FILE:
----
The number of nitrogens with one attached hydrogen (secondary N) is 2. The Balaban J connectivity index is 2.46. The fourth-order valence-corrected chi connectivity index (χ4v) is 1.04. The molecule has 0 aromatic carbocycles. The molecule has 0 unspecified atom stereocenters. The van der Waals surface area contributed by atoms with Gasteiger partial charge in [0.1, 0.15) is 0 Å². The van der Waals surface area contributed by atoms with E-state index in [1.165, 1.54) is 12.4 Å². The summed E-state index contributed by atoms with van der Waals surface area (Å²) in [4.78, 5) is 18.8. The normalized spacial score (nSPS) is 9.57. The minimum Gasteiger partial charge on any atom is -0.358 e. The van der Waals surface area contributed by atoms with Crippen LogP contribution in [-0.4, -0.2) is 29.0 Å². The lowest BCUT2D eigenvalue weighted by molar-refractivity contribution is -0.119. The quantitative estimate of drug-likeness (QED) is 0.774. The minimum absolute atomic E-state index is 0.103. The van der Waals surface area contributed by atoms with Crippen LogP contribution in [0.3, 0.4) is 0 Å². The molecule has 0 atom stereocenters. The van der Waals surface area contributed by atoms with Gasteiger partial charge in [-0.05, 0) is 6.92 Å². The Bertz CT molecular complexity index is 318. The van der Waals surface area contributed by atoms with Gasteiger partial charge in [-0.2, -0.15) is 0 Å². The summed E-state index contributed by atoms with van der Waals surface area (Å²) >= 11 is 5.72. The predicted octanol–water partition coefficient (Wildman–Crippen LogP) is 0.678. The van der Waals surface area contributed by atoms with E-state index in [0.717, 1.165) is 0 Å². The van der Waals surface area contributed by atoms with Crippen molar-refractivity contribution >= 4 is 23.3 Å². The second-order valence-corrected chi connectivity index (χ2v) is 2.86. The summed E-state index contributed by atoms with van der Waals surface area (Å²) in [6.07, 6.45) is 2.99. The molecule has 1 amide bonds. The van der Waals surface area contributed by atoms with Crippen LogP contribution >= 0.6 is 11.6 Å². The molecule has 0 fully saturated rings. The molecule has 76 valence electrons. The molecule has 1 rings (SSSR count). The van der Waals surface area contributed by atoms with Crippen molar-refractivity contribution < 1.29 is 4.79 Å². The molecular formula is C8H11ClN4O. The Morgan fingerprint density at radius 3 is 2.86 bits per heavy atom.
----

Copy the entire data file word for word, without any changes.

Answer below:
The number of nitrogens with one attached hydrogen (secondary N) is 2. The Balaban J connectivity index is 2.46. The fourth-order valence-corrected chi connectivity index (χ4v) is 1.04. The molecule has 0 aromatic carbocycles. The molecule has 0 unspecified atom stereocenters. The van der Waals surface area contributed by atoms with Gasteiger partial charge in [0.1, 0.15) is 0 Å². The van der Waals surface area contributed by atoms with E-state index in [1.165, 1.54) is 12.4 Å². The summed E-state index contributed by atoms with van der Waals surface area (Å²) in [4.78, 5) is 18.8. The normalized spacial score (nSPS) is 9.57. The minimum Gasteiger partial charge on any atom is -0.358 e. The van der Waals surface area contributed by atoms with Crippen LogP contribution in [-0.4, -0.2) is 29.0 Å². The lowest BCUT2D eigenvalue weighted by molar-refractivity contribution is -0.119. The quantitative estimate of drug-likeness (QED) is 0.774. The minimum absolute atomic E-state index is 0.103. The van der Waals surface area contributed by atoms with Crippen LogP contribution in [0.3, 0.4) is 0 Å². The molecule has 0 atom stereocenters. The van der Waals surface area contributed by atoms with Gasteiger partial charge in [-0.05, 0) is 6.92 Å². The Bertz CT molecular complexity index is 318. The van der Waals surface area contributed by atoms with Gasteiger partial charge in [-0.2, -0.15) is 0 Å². The summed E-state index contributed by atoms with van der Waals surface area (Å²) >= 11 is 5.72. The predicted octanol–water partition coefficient (Wildman–Crippen LogP) is 0.678. The van der Waals surface area contributed by atoms with E-state index in [0.717, 1.165) is 0 Å². The van der Waals surface area contributed by atoms with Crippen molar-refractivity contribution >= 4 is 23.3 Å². The second-order valence-corrected chi connectivity index (χ2v) is 2.86. The summed E-state index contributed by atoms with van der Waals surface area (Å²) in [6.07, 6.45) is 2.99. The molecule has 1 amide bonds. The van der Waals surface area contributed by atoms with Crippen LogP contribution >= 0.6 is 11.6 Å². The molecule has 0 fully saturated rings. The molecule has 76 valence electrons. The molecule has 1 rings (SSSR count). The van der Waals surface area contributed by atoms with Crippen molar-refractivity contribution < 1.29 is 4.79 Å². The molecular formula is C8H11ClN4O. The Morgan fingerprint density at radius 3 is 2.86 bits per heavy atom.